A new year offers the opportunity to experiment with new things. Some things, like mixing what was left of the gin with a bottle of Kahlua we found under the sink, are perhaps best left untried. Although even then the opportunity to sample a new range of heavy duty carpet cleaners the morning after leads us to suggest that every cloud has a silver lining and that the forces of karma are truly at work in the world today. Or some new age hippy crap like that. We don’t tend to believe in that stuff anyway. Think it’s a bunch of bullshit. All we know is that we hope to get our kicks before the whole shithouse goes up in flames.
Such may be the attitude of players like Scott Borthwick, Gary Ballance and Boyd Rankin on the morning of the final Test of the Mega Super Dooper Ashes Extravaganza, 2013/14. Sure, they may have always dreamed of this day, of playing their first Test in the colours of their country (or adopted country, however you choose to view these things). Of getting stuck in and making a meaningful contribution. But not, perhaps, in conditions like this. This is less the changing of the guard then the third infantry wave on the opening morning of the Battle of the Somme. By now they may have realised that what seemed like a grand adventure only a few months ago has turned out to be anything but. The corpses poking over the parapet probably ought to tip them off that the next few moments of their lives will perhaps not be the most pleasant.
Of course the opposite could be true as well though. Although the circumstances may not be terribly advantageous, the opportunity is there to give the Aussies a right good licking. Like Jim Morrison suggested, its probably best to try and make the most of the time you have. Although we would suggest that the English players should stop short of engaging in a spot of indecent exposure during the post match ceremonies. Even Jim probably regrets that little episode.
There was a great deal of consternation when it emerged a few months ago that the SCG redevelopment wouldn’t be completed in time for this Test. As it turns out, a half finished stadium seems an appropriate venue for an occasion like this. We would never go as far to say that a Test involving Steven Peter Devereux Smith could be meaningless, but this one sure does feel…flat. Australia will be hoping to complete the whitewash of course, but they’ll also be determined to avoid letting England finish the tour with a Test win. Partly because the tourists don’t deserve one, but mainly because any result other than an England win would mean Australia would leapfrog them in the ICC Test Rankings.
There are injury concerns of course. Ryan Harris and injury concerns go together like Nintendo games receiving Game of the Year awards and outraged fanboys. The perception is that he will play, if only because nobody has the courage to tell him that he won’t be. Shane Watson is another matter, and if he doesn’t appear, then Alex Doolan will surely replace him. The selectors wouldn’t have bothered calling him up otherwise, and this is as good an opportunity as any to have a look at a player who has been considered the next man in ever since he hit a century against South Africa in a tour game on the same ground a little over a year ago.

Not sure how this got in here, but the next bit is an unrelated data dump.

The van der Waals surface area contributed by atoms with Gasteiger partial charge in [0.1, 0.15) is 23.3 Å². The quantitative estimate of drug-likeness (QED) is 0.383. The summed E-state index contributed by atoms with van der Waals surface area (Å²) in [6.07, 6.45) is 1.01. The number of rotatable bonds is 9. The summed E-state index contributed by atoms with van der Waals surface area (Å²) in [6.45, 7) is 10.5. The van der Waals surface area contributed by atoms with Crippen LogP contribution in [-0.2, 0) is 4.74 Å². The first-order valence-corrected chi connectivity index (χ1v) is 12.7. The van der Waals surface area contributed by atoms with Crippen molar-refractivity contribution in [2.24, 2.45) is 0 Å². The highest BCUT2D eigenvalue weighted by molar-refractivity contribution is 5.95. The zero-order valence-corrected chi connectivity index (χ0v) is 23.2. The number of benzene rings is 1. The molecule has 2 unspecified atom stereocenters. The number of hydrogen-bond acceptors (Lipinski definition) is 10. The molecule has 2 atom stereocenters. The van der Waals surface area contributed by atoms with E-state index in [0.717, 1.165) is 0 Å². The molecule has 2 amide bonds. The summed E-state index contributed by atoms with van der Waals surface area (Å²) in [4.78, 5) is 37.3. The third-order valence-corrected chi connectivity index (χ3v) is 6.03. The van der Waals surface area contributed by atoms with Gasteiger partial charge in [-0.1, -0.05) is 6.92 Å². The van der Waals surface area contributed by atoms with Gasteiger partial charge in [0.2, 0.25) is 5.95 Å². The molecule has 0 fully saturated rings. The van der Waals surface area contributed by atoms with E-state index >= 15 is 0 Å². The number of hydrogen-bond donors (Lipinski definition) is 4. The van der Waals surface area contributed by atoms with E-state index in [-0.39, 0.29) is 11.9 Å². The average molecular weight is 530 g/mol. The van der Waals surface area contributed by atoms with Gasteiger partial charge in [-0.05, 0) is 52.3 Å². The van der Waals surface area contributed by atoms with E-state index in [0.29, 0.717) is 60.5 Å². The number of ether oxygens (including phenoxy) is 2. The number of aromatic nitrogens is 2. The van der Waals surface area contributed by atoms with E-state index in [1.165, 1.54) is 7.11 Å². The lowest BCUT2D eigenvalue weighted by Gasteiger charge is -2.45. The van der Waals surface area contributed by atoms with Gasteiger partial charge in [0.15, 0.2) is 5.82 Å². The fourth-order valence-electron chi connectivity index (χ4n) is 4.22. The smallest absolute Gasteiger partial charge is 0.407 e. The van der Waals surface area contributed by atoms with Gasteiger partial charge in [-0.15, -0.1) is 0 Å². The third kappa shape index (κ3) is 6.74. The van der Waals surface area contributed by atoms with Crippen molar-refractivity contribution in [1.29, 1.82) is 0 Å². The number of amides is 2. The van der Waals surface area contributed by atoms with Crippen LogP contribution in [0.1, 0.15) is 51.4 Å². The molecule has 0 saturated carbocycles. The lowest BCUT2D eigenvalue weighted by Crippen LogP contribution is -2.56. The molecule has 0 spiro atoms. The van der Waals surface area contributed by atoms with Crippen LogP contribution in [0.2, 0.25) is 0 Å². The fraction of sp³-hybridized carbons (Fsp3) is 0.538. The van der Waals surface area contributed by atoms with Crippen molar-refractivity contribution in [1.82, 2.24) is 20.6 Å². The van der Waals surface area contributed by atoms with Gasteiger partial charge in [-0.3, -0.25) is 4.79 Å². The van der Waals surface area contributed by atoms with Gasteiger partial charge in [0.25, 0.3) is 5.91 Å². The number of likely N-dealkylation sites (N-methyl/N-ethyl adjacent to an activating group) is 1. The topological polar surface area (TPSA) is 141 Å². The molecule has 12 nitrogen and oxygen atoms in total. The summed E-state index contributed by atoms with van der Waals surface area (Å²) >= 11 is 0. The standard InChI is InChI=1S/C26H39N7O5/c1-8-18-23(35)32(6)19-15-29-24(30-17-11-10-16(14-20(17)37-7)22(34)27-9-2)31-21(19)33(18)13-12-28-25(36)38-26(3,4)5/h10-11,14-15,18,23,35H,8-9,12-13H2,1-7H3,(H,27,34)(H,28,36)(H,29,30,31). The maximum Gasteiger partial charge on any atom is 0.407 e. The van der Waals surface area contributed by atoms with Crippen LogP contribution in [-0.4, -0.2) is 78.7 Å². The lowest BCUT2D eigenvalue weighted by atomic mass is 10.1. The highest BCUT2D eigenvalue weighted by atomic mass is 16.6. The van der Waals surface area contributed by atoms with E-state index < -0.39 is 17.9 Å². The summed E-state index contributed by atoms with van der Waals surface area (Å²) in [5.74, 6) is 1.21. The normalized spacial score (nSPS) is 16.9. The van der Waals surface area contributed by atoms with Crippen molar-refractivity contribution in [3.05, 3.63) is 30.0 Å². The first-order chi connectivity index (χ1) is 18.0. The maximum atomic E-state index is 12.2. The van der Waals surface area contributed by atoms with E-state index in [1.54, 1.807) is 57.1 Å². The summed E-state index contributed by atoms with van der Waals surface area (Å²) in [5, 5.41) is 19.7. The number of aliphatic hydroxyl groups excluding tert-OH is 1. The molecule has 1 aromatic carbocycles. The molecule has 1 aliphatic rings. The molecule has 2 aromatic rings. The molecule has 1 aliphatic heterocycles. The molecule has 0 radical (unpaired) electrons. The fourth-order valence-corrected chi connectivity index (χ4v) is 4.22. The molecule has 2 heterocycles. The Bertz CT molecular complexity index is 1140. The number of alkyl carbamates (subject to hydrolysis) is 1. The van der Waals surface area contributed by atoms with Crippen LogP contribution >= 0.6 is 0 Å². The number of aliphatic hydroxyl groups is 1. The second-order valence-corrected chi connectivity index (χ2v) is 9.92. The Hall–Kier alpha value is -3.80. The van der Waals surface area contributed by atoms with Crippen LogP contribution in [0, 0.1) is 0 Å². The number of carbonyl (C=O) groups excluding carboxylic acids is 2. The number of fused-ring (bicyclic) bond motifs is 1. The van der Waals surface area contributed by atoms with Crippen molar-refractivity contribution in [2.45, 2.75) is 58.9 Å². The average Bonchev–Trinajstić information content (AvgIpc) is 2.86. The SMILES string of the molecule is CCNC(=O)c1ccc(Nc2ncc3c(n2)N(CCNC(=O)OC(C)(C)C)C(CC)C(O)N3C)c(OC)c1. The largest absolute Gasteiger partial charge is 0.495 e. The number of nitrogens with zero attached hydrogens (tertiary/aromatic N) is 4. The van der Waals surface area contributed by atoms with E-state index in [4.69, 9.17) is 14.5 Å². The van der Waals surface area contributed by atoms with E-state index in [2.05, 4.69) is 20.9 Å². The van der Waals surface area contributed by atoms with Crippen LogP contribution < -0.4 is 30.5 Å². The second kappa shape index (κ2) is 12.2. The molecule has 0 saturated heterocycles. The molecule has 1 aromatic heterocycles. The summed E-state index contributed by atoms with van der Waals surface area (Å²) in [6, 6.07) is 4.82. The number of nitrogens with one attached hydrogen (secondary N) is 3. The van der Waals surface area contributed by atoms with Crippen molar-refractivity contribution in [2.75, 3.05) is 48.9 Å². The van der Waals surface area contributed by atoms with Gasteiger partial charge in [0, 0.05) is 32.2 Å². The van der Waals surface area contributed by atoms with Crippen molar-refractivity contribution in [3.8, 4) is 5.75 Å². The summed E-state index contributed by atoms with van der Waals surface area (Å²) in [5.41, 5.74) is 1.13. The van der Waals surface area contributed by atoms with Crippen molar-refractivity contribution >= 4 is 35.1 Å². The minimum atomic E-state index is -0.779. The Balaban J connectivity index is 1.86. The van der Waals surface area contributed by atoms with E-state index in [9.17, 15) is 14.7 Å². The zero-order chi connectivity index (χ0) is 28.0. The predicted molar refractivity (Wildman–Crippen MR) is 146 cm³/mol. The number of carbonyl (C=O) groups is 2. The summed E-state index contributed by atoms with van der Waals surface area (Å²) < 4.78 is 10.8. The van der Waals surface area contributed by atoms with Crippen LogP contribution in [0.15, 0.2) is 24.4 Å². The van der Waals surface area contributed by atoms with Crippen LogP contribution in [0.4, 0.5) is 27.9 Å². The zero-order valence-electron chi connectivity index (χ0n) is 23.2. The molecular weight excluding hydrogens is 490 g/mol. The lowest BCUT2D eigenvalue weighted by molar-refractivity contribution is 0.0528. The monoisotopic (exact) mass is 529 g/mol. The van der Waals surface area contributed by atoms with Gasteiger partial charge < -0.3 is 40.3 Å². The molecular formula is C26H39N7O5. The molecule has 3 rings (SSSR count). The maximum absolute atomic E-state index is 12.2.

Other than that there don’t seem to be any changes pending, and very much an atmosphere of wanting to finish the job with the same players that started the series back in Brisbane (although James Faulkner replacing George Bailey is still a possibility). Which, of course, means no second spinner, raising the possibility that Devereux will get a trundle at some point during the match. Suddenly this Test is looking a lot more interesting after all.
While a Test match result can never be written off as unimportant (unless it was prearranged three weeks ago by bookies, in which case who cares), what is more important for the tourists in this game is not whether they win or not, but rather their level of performance. Not so much the performance of the debutantes (of which we expect there to be several), who will no doubt be full of beans, but rather that of the old guard. Players such as James Anderson and Kevin Pietersen who, given that they have already been excused from the limited over shenanigans that is to follow, may already have one eye on the plane trip home.
But even more important again will be how these veterans treat the newcomers to the team. Given that Borthwick has hardly been setting the world on fire in Sydney Grade cricket, and that Rankin and Ballance have been trusted to do little more than carry the drinks this tour, all three (if they play) will need as much support as they can get. The Australians will no doubt be looking to get after them all, but if even some of their own teammates don’t think they are up to international standard, this could prove to be a long painful episode to endure.
It’s important for the English unit to finally come together as an actual team. That will be what most onlookers will be hoping to take from this game. If, during this Test, it still gives the appearance of a bunch of distracted individuals, each with their preoccupations, then the more things will have changed in the new year, the more they will have stayed the same.
Australia to sneak home, seven sore bottoms to one.